Paregesis: The Homiletical Danger of “Timeless Truths”

We all acknowledge the dangers of interpreting the Bible with a preconceived idea. We call it eisegesis. You interpret into the text something that isn’t there. While the conclusion reached may not be wrong, the method is fallacious.

In current preaching styles, we follow an expository method to avoid this error. Typically, expository means preaching verse by verse through a section of Scripture. We develop from the that section of scripture our homiletical outline to unfold the points of the text. For the main points in our homiletical outline, we are told to “bridge the from the Bible’s time to our time.” Therefore, our main points have to be Timeless Truths that we discover in the passage. These truths have to be true for the original audience and true for us today. But there are several issues that occur when you take this approach.

1. It breeds a tendency to look for a spiritual truth rather than the point of the passage. We so quickly jump to timeless truths for application that we neglect to follow the argument or outline of the writer. For example, Romans 10:14-15 is often cited for to support missions work. But the truth is, this passage has absolutely nothing to do with missions. God asks these four questions and then answers them one by one to prove that Israel was guilty for rejecting God (I’m saving my detailed explanation for a later post). We want to find timeless truths that we see those four questions and think “Ah ha! Missions!” But this “timeless truth” is not what Paul had in mind when he wrote that passage.

2. It distances your audience from the text. When you are used timeless truth, you aren’t saying exactly what the text says. God did not write in timeless truths (Proverbs would be an exception). Instead he communicated in specific times to specific people. God wrote that specific account about Abraham and this account David. He didn’t write about four truths we can learn from Abraham’s actions in this passage. When you create timeless truth from the passage, you add a layer of interpretation that is not found in the text. So instead of people hearing he text on it’s own terms, they are getting what you think the text means spiritually.

3 As a result of the above, timeless truths clouds the meaning of the text to your people. They aren’t taught how to read the Bible, but how to find timeless truth in the Bible. Instead of taking in the panorama of the beautiful waterfall, they are simply collecting shiny rocks by the river bank. But, if you would walk them through how Paul makes his argument or how Joshua is recording history, then the next time they come to a similar passage they can appreciate the beauty by themselves instead of them straining to find a blessing from Leviticus.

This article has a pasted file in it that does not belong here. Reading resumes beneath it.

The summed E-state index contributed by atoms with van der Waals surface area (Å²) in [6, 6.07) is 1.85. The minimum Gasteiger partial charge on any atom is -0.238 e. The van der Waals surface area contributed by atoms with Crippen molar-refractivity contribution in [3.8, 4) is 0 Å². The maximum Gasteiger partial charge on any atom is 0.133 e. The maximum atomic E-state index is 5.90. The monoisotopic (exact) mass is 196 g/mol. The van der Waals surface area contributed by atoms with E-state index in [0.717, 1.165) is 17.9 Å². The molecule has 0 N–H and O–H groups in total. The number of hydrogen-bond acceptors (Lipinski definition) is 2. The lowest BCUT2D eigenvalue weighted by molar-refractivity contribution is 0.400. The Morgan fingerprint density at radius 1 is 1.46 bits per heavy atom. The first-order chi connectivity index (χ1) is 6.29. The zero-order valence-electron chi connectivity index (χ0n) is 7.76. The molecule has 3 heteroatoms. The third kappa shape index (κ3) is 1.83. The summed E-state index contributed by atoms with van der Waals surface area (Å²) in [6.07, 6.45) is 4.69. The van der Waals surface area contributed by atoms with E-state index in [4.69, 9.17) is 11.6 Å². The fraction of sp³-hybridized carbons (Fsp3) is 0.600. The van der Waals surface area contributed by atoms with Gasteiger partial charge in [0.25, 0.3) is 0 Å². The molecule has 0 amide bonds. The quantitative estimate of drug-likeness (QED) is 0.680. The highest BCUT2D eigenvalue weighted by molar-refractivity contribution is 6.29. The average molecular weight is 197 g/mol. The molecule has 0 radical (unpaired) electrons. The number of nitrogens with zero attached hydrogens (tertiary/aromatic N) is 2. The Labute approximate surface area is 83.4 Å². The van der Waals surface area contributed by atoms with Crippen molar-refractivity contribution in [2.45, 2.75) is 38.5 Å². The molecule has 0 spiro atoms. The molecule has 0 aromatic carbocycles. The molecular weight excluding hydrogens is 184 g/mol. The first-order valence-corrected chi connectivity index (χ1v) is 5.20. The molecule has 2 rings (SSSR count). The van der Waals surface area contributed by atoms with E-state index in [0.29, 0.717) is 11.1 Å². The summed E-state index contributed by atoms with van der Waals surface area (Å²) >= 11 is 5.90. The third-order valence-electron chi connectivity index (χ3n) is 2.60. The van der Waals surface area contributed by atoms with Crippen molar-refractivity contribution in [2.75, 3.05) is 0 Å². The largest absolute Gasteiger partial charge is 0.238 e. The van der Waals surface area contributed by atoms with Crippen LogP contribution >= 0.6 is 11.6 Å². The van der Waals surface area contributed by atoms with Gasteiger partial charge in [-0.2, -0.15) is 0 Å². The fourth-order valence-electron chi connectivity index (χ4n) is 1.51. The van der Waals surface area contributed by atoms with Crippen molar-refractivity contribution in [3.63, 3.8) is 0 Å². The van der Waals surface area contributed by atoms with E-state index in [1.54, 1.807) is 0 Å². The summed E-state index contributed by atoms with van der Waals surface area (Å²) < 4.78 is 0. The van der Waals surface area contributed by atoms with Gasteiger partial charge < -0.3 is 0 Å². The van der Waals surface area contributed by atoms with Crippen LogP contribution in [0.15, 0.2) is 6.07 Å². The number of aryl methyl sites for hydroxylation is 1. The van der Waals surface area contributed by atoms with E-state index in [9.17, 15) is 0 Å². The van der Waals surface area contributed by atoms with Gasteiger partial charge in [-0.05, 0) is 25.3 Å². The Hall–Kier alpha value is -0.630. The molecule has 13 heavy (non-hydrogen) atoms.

The error which comes by this method isn’t so much eisegesis as it is paregesis–reading beside the text. Simply put, it’s the error of taking a text and find several parallels between it and our lives while overlooking the exegesis (what was said to the original audience and how it was said to them). This approach values “what will preach” over what the text says and how it says it. Thus, there is a level of obscurity that is introduced into the text which does not help the listener understand it.

5 thoughts on “Paregesis: The Homiletical Danger of “Timeless Truths”

  1. It’s on my to-do list to respond to this post in my blog. Just too busy. The gist is: I agree with your three points wholeheartedly, but I would not throw “timeless statements” away just yet. The original audience, historical context, and authorial intent comes first, but “timeless principles” (or contextual applicational summary) come in maybe after a couple more steps. In doing so, you avoid the dangers that you mentioned, but at the same time, your sermon is not mere intellectual/academic or dry theology, but profound theology rooted in the text that remains relevant for the average Joe’s nine-to-five life. This does not mean, however, that every sermon point (or theme) has to be a prescriptive statement (“since this…, then we must…”). The structure, shape, and mood of the text continue to govern the structure, shape, and mood of the sermon – not our methodology or clever parallelism.

    Having said all that, I think you are addressing something significant in this post that is not being said or at least unpopular in our circles, and I echo your sentiments. You’re brave in posting this. Imo, moralistic preaching has made a lot of harm in the church. The amazing part is that God still uses horrible sermons from flawed men to bring glory to himself. Wow.


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